Adventures of The Exploded Twitter book club

In May I participated in an ad hoc social reading experiment.  I hereby dub it The Exploded Twitter Book Club, and think it was both entertaining and instructive.  The experience offers a snapshot of social media in 2014, while perhaps suggesting some emerging trends in reading.

It all began in Twitter during the last days of April.   The indispensable Audrey Watters tweeted to me about a review of a book I’d recommended before, Vernor Vinge‘s Rainbows End (2006).  The reviewer was one James Pulizzi.  The three of us quickly fired tweets at each other concerning the novel and some of its themes.

Then things expanded, as they can do in social media.  We fed each other’s Amazon habits, touched on other books, notably Piketty’s Capital (previously), and complained about other readers:

Twittering about Vinge
It was for me a pleasant experience, and must have seemed so to others.  Because more people joined in, like Tim Scholl, Jesse Willis, and Jenny Colvin.  This emergent thing must have struck Tim the right way, because he thought to ask if “Did all of you just (inadvertently) invent the Twitter Book Club?”  We liked the idea and started brainstorming readings.

Twitter book club brainstorming

We also discussed media and venues.  Between us we were using blogs, Twitter (obviously), Facebook, and Goodreads (my profile).  We talked up video as well.  Then the splendid SFFAudio enterprise reminded us of podcasting, and my participation in an upcoming book discussion therein.

(That’s why I think of this as the Exploded Twitter Book Club.  We raced in other directions from that initial conversation.  Well, it could be the Expanded Twitter Book Club, but “Exploded” has a better feel for the energetic moments.)

Solnit, River of ShadowsTim suggested reading Rebecca Solnit‘s River of Shadows (2003), which appealed to us all, probably for its exploration of technology, history, and culture.  Personally, I didn’t know enough about the history of early photography and movies, so Muybridge seemed like a good touchstone.  I really liked Solnit’s earlier writing on community self-organization in disasters.  And Audrey, James, and Tim looked excited by the prospect.

When I probed Amazon for the book, I decided to get a print copy, since River seemed to rely so heavily on illustrations (which makes sense, obviously), and my Kindle e-reader doesn’t render visuals very well.  I also decided to skip Amazon, being in an anti-Bezos frame of mind that week, and ordered a copy from the nearest bricks and mortar bookstore.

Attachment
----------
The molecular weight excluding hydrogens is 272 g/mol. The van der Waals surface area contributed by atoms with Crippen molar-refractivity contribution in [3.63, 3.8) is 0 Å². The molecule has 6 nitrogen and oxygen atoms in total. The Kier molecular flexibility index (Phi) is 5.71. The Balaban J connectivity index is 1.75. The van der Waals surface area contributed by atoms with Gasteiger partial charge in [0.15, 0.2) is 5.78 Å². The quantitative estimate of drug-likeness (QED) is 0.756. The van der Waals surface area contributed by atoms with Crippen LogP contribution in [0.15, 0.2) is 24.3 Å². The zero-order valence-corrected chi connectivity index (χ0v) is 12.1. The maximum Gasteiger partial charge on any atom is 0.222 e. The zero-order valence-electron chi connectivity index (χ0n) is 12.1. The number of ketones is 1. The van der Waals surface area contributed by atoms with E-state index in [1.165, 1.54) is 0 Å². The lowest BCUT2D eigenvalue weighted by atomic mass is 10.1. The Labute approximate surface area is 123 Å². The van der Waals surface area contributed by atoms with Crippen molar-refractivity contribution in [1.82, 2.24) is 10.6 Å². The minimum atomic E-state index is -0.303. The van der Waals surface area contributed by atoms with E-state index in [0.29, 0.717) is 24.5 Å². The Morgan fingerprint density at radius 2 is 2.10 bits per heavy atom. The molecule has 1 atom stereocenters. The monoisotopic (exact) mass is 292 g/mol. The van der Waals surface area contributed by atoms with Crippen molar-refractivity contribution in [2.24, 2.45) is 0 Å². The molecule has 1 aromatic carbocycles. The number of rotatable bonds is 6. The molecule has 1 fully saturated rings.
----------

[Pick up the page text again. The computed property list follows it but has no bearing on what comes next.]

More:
Once I started reading River I felt that I was reading on a public stage.  I wanted to translate my impressions as quickly as possible onto the social media Web: through Twitter, Goodreads, wherever.  My solitary experience felt part of a social structure.  So Twitter it was, at first:

Twitter book club discusses Muybridge

I started updating my Goodreads River of Shadows page as I went, noting the page number I was on a couple of times, and copying notes into my review page.  I still maintained my usual book-reading practices of scrawling notes on print pages, hitting the Web for interesting details (more Muybridge photos, bios of people he encountered, maps), reading parts out loud to my wife and children, and rereading key passages.  Not to mention fiddling with the nice flip-book bit in the first chapter.

Ultimately I finished the book, having liked it a great deal, and fleshed my review notes into something more like a review.  There Julie Davis appeared with some thoughts.  She and I had met through an SFFaudio podcast.  She and I have also been on another podcast, albeit in different episodes, the delightful Reading Envy, created and co-curated by… Jennifer Colvin.  Who also left a comment on that Goodreads page:

Goodreads comments on River of Shadows

On reflection, a few weeks later…

Was this a book club?  Certainly.  A group of reading-interested folks came together to talk books.  We shared our reflections, pleasures, complaints.  We flung book suggestions at each other, and shared details of our lives (including James’ big move; good luck!).  We connected with new people.

There’s a fun circulation of words and energy across these different social media platforms.  We leaped from Twitter to Goodreads to podcasting (and now to blogging) with – ease? delight?  Ultimately that cross-venue jumping just made sense.  No one single venue could hold the conversation.

What did it lack?  We didn’t pursue video, either through videoconferencing or a recorded reflection.  The Twitter conversation petered out.  I completely forgot to Storify that discussion, so have had to dig back in the tweet machine to recover it.  And it took me too long to blog about this.

Will it continue?  I hope so.  The Exploded Twitter Book Club was a fine experience.  Let’s have another adventure!

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10 Responses to Adventures of The Exploded Twitter book club

  1. The following came by email from Julie Davis, of :

    “What a great idea! I like the “exploded” part because it leaves its own wild trail but also allows people to get swept up where they are found on the riverbank (so to speak). I am not into Twitter, but obviously am very much into Goodreads. I’d hate missing part of the conversation, but on the other hand, I am in a monthly bookclub, a regular podcast (Good Story), and sometimes participate at SFFaudio. And so forth and so on.

    If you pick a “formal” exploded book let me know. As much as the idea of a “formal” choice can be exploded … which makes me laugh. :-)”

  2. VanessaVaile says:

    Reblogged this on As the Adjunctiverse Turns and commented:
    this falls into place as the final (I hope) piece in an evolving about-Twitter post with an eclectic higher ed bent: advocacy; learning; fun.

  3. Thank you, Vanessa.
    Join us!

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